Posts Tagged ‘Catheter’

The Hybrid Procedure

May 24, 2010

Until the 1980’s, most forms of Hypoplastic Left Heart Syndrome (HLHS) were fatal. That group of defects involve the left side of the heart, the side that pumps blood to the body, and surgeons had no procedure that could offer any hope. More often than not, all Pediatric Cardiologists could do was to offer Compassionate Care. This country has put men on the moon, many doctors would ask themselves. So why in the hell can’t we save these kids?

That changed with the development of the Norwood Procedure (a three operation sequence developed in 1981) and the first Neonatal Heart Transplant in the United States (1986) . But even though it was an answer, the Norwood Stage I is a difficult procedure.  It is a six-hour operation, a major re-plumbing of the heart and surrounding blood vessels performed when the child is less than one week old. Imagine, if you can, operating on a damaged heart the size of a walnut. And the delicate part isn’t the repair, it is balancing the blood flow correctly. Everything flows through the Tricuspid Valve, and you can increase the flow rate (which increases the pressure on the valve) some, but not a lot. Get the pressure too high and you damage the Tricuspid Valve, and we can’t have that. For a HLHS patient, the Norwood Stage I is the most important, the most difficult, and the most dangerous operation of the three.

What if it were possible for the Stage I to be an easier operation? Or better yet, what if you were able to eliminate it completely?

Well you can’t just disregard the Stage I – major HLHS requires some type of surgical intervention – but it can be an easier operation. Doctors in major heart hospitals around the US are refining what is known as the “Hybrid approach” and the early results are promising.

The Hybrid was developed at Nemours Cardiac Center in Orlando, Florida in 1999 and takes place not in the Operating Room, but in the Catheterization Lab. The chest is opened and both Pulmonary arteries are banded to restrict blood flow. Next, a stent is implanted in the Ductus Arteriosus to keep it open (creating a Patent Ductus Arteriosus, or PDA). And while the stent is placed via Catheter, it is not inserted through the groin. The Catheter is inserted directly into the Pulmonary Artery via the incision in the chest. At times, an Atrial Septal Defect (ASD) will also need to be created.

Once the stent is in place, the operation is over. Total time: 60 to 90 minutes, and the Heart/Lung bypass machine was not used. After the Hybrid, the rest of the Norwood is carried out as before. But the Hybrid Procedure allows the major surgery to be delayed, until the child is older and stronger.

A 2008 study showed that the results of this new operation were favorable. The University of Chicago started using the Hybrid for their high risk HLHS patients, but found that the results were so good that it is offered to all Norwood Procedure candidates. (Observant readers will notice that the “60 to 90 minutes” link and the “results were so good” link quote the same doctor, who worked at Chicago but later moved to Boston.)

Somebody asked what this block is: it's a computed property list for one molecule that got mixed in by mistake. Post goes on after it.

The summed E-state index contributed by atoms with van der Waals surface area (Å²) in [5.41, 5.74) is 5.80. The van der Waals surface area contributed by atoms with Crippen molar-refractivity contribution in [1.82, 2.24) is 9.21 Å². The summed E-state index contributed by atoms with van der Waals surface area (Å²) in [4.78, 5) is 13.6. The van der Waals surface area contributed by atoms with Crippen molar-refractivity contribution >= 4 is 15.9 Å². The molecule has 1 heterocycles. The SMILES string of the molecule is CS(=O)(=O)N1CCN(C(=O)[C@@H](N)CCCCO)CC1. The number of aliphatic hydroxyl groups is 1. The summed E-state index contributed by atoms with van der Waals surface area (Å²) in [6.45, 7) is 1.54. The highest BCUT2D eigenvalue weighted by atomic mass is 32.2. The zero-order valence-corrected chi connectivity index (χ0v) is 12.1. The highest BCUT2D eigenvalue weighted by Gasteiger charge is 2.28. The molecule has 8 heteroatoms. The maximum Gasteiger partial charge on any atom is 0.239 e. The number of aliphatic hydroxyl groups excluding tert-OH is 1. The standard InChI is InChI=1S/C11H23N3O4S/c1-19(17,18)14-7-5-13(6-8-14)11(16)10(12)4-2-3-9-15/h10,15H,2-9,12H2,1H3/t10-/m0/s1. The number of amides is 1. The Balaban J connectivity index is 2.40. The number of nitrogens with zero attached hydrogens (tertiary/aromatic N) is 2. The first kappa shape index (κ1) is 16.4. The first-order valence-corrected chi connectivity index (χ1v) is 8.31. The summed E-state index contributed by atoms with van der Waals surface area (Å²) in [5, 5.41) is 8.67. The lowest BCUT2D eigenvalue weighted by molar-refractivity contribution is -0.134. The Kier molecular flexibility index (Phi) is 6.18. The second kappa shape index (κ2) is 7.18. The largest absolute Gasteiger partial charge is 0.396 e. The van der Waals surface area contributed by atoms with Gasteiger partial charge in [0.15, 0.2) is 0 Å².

Very few hospitals perform the Hybrid Procedure for HLHS; so if you get a prenatal diagnosis of Hypoplastic Left Heart Syndrome, be sure to ask about all treatment options – including (and especially) the Hybrid.

New way to create an ASD!

February 20, 2010

Here’s a report of a novel procedure that will hopefully come into use soon: creating (or enlarging) an Atrial Septal Defect (ASD) without breaking the skin.

I had a small ASD at the time of my first surgery but it needed to be larger. Back then (1967), ASDs had to be created or enlarged the old fashioned way – with a scapel. This was known as the Blalock-Hanlon Procedure, and it was pretty straightforward: cut into an Atrium, look for the ASD, and enlarge it. If you couldn’t find an ASD, make one.

Surgeons don’t perform the Blalock-Hanlon very often these days. (When I read my operative notes just a few months ago I had never even heard of the Blalock-Hanlon, much less knew that I had one!) Today the majority of ASDs are created by a balloon atrial septostomy, which is done by a catheter.

But this new procedure wouldn’t cut the skin at all. Histotripsy is “tissue liquification by ultrasonic wave” – the same technology they use when your uncle has his gallstones crushed. The suffix “-tripsy” is a Greek word that means “to massage” or “to crush.”

This was a small study of only ten dogs. Ultrasound was used to locate an appropriate point for an ASD and then the defect was created by Histotripsy. In nine out of ten cases, the shockwaves created an ASD, and later examination showed that there was “minimal damage” to surrounding cardiac tissue and no damage to the outside of the heart.There is also evidence that Histotripsy could be used for some cardiac ablations.

Much more research needs to be done before this becomes an accepted procedure, but the initial results are promising!

News and Notes

September 13, 2008

A very short post tonight, as I’m pretty busy, but I did find several articles that you will find interesting: There’s yet another report showing that Adult Stem Cells taken from heart muscle can regenerate damaged hearts. But this time the news is even better: Doctors have found a way to boost their effectiveness.

A member of the Adult Congenital Heart Association is once again in the news, as Jim Langill took on the Boston Heart Walk today (September 13, 2008). I hope it went well, Jim!

Has your doctor ever described you as a “difficult patient”? That’s a good thing!

And finally, things are really happening down at Emory University Hopsital, where I go for Adult Congenital Heart Defect care.  Emory is one of only ten hospitals nationwide that is testing a new procedure to insert heart valves without cutting the chest open!